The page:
What’s the link between Indian classical, folk dance forms and enhanced memory power?
I could be wrong but no other culture has dance forms that incorporate as much eye movement as the Indian classical and folk forms do. Not the Japanese kabuki and noh dances, not the Chinese folk and opera dances, and certainly not Western ballet. They use the bodies but the eyes are still. Not so with Bharatanatyam, Kathakali or Kathak, where the eyes dance and sway to express and draw people in. The Art Of Looking Sideways, to quote the book title of the late great graphic designer Alan Fletcher, has been perfected in India. Bharatanatyam especially includes eye movements from side to side, in rhythm with the legs, in what is called a “horizontal saccade”. A saccade is when the eyes move from one fixed point to another.
Studies have found that these horizontal saccades improve memory. This has to do with how our brain is wired. Generally, the right hemisphere is connected to the left side of the body and vice versa. So if you move your eyes left, it will activate your right hemisphere, the seat of imagination, intuition and creativity. If you move your eyes right, it will activate the left hemisphere, known for logical and analytical thinking. Using this hypothesis, I wonder if you can predict if a child is lying by watching the way his/her eyes move.
“How come you didn’t do well on the test?” If the eyes move left, could it mean that the child is inventing an excuse?
If you saccade your eyes—move them sideways in quick succession—it will activate both hemispheres and cause “interhemispheric coherence”. We do this anyway during the night when our REM (rapid eye movement) sleep consolidates our memory of what happened during the day.
Research done in 2013 by professors Andrew Parker in the UK and Stephen Christman and Tad Brunye in the US shows that these “bilateral saccadic eye movements” help improve “episodic memory”, or the type of memory that keeps track of autobiographical information: the who, what, where, when and why of your life. Where did I keep my keys? When is my meeting? Who did I see at the party? Have you ever gone to the bathroom to switch on the geyser and then forgotten why you are there in the first place? That is a function, or a failure, of episodic memory. In contrast, semantic memory broadly remembers general knowledge, ideas and facts that we pick up throughout our lives. We need both types of memory but the one that is most associated with absent-mindedness is episodic memory.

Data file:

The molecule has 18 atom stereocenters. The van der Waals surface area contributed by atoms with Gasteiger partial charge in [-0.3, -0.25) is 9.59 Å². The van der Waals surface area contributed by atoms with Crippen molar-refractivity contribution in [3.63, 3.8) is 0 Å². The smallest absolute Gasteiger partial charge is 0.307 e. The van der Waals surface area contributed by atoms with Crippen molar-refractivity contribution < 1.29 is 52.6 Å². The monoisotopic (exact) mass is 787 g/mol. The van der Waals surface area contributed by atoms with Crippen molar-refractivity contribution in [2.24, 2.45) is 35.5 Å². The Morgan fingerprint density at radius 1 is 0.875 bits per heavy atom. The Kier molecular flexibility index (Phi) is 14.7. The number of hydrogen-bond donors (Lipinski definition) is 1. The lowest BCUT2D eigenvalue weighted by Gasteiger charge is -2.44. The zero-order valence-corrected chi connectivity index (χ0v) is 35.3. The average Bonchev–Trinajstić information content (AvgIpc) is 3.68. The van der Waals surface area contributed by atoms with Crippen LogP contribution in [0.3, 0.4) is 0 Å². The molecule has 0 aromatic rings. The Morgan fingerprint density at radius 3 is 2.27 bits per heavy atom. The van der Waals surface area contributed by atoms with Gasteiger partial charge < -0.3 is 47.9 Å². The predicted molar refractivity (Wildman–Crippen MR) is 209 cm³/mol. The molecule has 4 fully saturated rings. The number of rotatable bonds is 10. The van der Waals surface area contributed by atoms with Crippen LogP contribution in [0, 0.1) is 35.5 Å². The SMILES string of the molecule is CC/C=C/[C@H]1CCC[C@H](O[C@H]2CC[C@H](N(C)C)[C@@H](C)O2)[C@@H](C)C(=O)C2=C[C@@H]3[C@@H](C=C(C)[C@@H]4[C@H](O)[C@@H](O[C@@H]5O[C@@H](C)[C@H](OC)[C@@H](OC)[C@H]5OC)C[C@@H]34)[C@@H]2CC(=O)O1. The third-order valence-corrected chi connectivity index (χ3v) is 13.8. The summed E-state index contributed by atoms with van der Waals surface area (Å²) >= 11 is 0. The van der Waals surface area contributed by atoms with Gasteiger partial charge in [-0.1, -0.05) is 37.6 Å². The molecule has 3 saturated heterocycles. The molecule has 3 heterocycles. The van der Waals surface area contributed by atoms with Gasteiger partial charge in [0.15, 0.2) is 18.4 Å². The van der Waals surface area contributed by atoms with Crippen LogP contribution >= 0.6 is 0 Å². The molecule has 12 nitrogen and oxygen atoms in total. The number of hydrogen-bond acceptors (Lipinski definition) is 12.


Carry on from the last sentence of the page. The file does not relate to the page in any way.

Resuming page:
In 2013, Sander Nieuwenhuis and his colleagues at the University of Leiden, Netherlands, did a cool spin on this connection between the eyes and memory. They showed that bilateral saccadic eye movements enhance memory retrieval. With one addition. When they tapped the left and right hands of the subjects in an alternate left-right-left-right fashion, memory improved. But this didn’t happen when sounds were played in the ears alternately.
This study, published in 2013 in the Brain And Cognition journal, suggests that this is because of the “contralateral (or X-shaped) organization of the visuomotor and somatosensory systems”, where the right eye and hand are connected to the left brain and vice versa. How does this help us? The next time you are in what I call a “rush to retrieve” mode, try going shifty-eyed. You have to run out of the door, but have forgotten where you kept your cellphone, or house keys, or spectacles: objects without which you cannot leave. Try this: Just stand still for 30 seconds and shift your eyes horizontally from side to side.
Let us say that you need to recall a long grocery list. Or let’s say that you are a college student and have an important exam that involves memorizing the spelling of many obscure words. Just before you enter the exam hall, find a quiet corner and move your eyes from side to side for 30 seconds. After saccading your eyes, go in and write the exam. You will perform better.
Since reading this, I have started moving my eyes from left to right while brushing my teeth in the morning. I don’t recall the names of every star and planet that I see in the sky, but I do recall the Latin names of the birds that surround my building: black kites, also called Milvus migrans; red-whiskered bulbuls, called Pycnonotus jocosus; the house crow, called Corvus splendens; and those infernal pigeons, Columba livia.
Shoba Narayan never brushes her teeth in public now that she makes her eyes saccade horizontally while brushing. Write to her with your tips, tricks and short cuts. She blogs at Shobanarayan.com, tweets at @shobanarayan and Instagrams at #shobanarayan.
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